kirupa | 28 May 2007
we started explaining what the code does. While doing
that, you learned about how to add event handlers. In
this page, we'll finish our code explanation and wrap up
- // Getting the clicked
- // Incrementing the scale
- // Fading circle out after
it reaches a certain size
- // Stopping enter
frame event after circle becomes (almost)
The ZoomCircle function fits the standard formula for
being a function called by an event handler. It takes in one
argument of type Event, and its return type is
rest of the code deals with causing our circle to zoom in,
so there is nothing complicated that goes on.
What is worth nothing is stopping the animation by
removing the event listener we added earlier:
- // Stopping enter frame event
after circle becomes (almost) invisible
To remove an event listener, you can use the removeEventListener
function. The arguments you pass to removeEventListener
match the arguments you made earlier when adding the
listener to you object. In other words, both the event and
function called must be the same.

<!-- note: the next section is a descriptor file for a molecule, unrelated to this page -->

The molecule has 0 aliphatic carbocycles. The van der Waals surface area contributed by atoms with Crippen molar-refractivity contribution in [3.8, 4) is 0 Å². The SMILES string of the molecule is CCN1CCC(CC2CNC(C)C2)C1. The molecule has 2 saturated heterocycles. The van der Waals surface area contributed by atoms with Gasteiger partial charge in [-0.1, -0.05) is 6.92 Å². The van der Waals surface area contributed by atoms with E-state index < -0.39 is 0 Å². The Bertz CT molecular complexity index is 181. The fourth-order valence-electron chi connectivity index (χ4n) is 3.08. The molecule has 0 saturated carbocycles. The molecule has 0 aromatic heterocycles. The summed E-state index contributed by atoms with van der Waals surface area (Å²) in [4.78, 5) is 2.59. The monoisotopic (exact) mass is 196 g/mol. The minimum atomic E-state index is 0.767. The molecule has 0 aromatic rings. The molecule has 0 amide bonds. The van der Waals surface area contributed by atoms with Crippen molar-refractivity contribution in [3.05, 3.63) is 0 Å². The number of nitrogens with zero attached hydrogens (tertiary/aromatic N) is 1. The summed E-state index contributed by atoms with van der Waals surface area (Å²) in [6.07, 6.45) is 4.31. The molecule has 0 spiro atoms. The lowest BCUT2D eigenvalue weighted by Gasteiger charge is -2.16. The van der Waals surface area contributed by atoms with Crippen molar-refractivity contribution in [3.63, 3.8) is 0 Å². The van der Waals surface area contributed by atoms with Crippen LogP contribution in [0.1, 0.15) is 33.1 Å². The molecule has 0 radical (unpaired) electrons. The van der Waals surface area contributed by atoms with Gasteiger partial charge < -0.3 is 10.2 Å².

Knowing which object was the source of an event is very
important. In our case, we need to know which movie clip
held the event listener that fired the ZoomCircle function
so that we can remove that event listener.
Determining the object that triggered the event can be
determined by your event object's target method:
In the above line of code from the ZoomCircle function, I
determine which movie clip called the event by checking our
e.target returns an
object of type Object. Since
I am interested in the movie clip version, I can cast the
returned object into a movie clip by typing
object is the what you wish
to typecast. In our case, the object returned by
e.target is typecast into a
This tutorial covered a lot of ground! Hopefully you learned
how to use event handlers to animate dynamic movie clips.
Beyond that, knowing the details such as how to add/remove
event handlers, determining the target of an event, etc. can
come in quite handy.
The ENTER_FRAME event is
what allows you to create smooth animations. Unlike a
traditional loop, an enter frame action does not flood the
internal message queuing mechanism. This means that your
animation can do other things such as respond to mouse
clicks, whereas a loop will freeze your application until it
has run its course.
You have to use addEventListener
to attach an object to an ENTER_FRAME event that will call a
function. This step requires a slight reprogramming of how
you may have learned to dynamically animate (see
older tutorial) in ActionScript 2, but in the long run, you will find the
new way to be more consistent with the syntax and style
found in other programming languages.
If you have a question about this or any other topic, the easiest thing is to drop by our forums where a bunch of the friendliest people you'll ever run into will be happy to help you out!
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